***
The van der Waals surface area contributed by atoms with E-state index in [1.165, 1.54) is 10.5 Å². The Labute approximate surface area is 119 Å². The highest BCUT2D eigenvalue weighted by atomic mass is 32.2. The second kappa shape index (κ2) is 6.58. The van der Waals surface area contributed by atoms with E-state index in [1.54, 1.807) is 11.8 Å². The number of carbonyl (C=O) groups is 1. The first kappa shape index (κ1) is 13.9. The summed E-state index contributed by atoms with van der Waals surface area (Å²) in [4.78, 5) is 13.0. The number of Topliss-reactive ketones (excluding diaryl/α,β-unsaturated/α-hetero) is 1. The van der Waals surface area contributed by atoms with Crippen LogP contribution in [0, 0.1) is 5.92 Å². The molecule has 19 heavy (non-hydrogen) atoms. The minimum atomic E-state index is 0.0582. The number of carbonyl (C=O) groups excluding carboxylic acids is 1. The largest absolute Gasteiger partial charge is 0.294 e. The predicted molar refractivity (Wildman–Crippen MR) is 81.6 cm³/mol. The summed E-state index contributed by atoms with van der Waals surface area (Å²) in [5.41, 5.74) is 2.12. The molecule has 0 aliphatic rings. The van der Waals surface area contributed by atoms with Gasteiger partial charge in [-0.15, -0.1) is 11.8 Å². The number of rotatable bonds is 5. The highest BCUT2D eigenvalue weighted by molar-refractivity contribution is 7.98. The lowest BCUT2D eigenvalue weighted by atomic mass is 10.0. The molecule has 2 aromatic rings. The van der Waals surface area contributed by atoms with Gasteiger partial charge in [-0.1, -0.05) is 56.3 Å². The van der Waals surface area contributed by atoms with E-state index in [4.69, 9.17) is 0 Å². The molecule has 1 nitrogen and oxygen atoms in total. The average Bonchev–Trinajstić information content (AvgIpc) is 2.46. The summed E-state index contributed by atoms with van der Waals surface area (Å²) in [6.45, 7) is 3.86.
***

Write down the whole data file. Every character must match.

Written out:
The van der Waals surface area contributed by atoms with E-state index in [1.165, 1.54) is 10.5 Å². The Labute approximate surface area is 119 Å². The highest BCUT2D eigenvalue weighted by atomic mass is 32.2. The second kappa shape index (κ2) is 6.58. The van der Waals surface area contributed by atoms with E-state index in [1.54, 1.807) is 11.8 Å². The number of carbonyl (C=O) groups is 1. The first kappa shape index (κ1) is 13.9. The summed E-state index contributed by atoms with van der Waals surface area (Å²) in [4.78, 5) is 13.0. The number of Topliss-reactive ketones (excluding diaryl/α,β-unsaturated/α-hetero) is 1. The van der Waals surface area contributed by atoms with Crippen LogP contribution in [0, 0.1) is 5.92 Å². The molecule has 19 heavy (non-hydrogen) atoms. The minimum atomic E-state index is 0.0582. The number of carbonyl (C=O) groups excluding carboxylic acids is 1. The largest absolute Gasteiger partial charge is 0.294 e. The predicted molar refractivity (Wildman–Crippen MR) is 81.6 cm³/mol. The summed E-state index contributed by atoms with van der Waals surface area (Å²) in [5.41, 5.74) is 2.12. The molecule has 0 aliphatic rings. The van der Waals surface area contributed by atoms with Gasteiger partial charge in [-0.15, -0.1) is 11.8 Å². The number of rotatable bonds is 5. The highest BCUT2D eigenvalue weighted by molar-refractivity contribution is 7.98. The lowest BCUT2D eigenvalue weighted by atomic mass is 10.0. The molecule has 2 aromatic rings. The van der Waals surface area contributed by atoms with Gasteiger partial charge in [-0.1, -0.05) is 56.3 Å². The van der Waals surface area contributed by atoms with E-state index in [4.69, 9.17) is 0 Å². The molecule has 1 nitrogen and oxygen atoms in total. The average Bonchev–Trinajstić information content (AvgIpc) is 2.46. The summed E-state index contributed by atoms with van der Waals surface area (Å²) in [6.45, 7) is 3.86.